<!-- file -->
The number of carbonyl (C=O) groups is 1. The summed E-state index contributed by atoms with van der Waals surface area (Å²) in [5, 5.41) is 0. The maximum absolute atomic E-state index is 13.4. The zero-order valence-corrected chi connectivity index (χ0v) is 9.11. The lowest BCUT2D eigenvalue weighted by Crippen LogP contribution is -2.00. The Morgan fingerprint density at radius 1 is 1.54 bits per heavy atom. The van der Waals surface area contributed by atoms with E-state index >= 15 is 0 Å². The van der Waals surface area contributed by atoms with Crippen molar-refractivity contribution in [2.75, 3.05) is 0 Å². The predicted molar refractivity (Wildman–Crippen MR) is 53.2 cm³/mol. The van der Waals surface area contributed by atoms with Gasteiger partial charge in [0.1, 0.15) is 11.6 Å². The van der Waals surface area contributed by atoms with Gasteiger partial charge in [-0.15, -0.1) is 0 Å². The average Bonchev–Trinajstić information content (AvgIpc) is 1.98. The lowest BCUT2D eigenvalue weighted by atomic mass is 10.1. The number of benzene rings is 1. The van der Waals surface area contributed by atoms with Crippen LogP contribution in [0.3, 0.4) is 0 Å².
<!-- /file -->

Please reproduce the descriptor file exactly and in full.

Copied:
The number of carbonyl (C=O) groups is 1. The summed E-state index contributed by atoms with van der Waals surface area (Å²) in [5, 5.41) is 0. The maximum absolute atomic E-state index is 13.4. The zero-order valence-corrected chi connectivity index (χ0v) is 9.11. The lowest BCUT2D eigenvalue weighted by Crippen LogP contribution is -2.00. The Morgan fingerprint density at radius 1 is 1.54 bits per heavy atom. The van der Waals surface area contributed by atoms with E-state index >= 15 is 0 Å². The van der Waals surface area contributed by atoms with Crippen molar-refractivity contribution in [2.75, 3.05) is 0 Å². The predicted molar refractivity (Wildman–Crippen MR) is 53.2 cm³/mol. The van der Waals surface area contributed by atoms with Gasteiger partial charge in [0.1, 0.15) is 11.6 Å². The van der Waals surface area contributed by atoms with Gasteiger partial charge in [-0.15, -0.1) is 0 Å². The average Bonchev–Trinajstić information content (AvgIpc) is 1.98. The lowest BCUT2D eigenvalue weighted by atomic mass is 10.1. The number of benzene rings is 1. The van der Waals surface area contributed by atoms with Crippen LogP contribution in [0.3, 0.4) is 0 Å².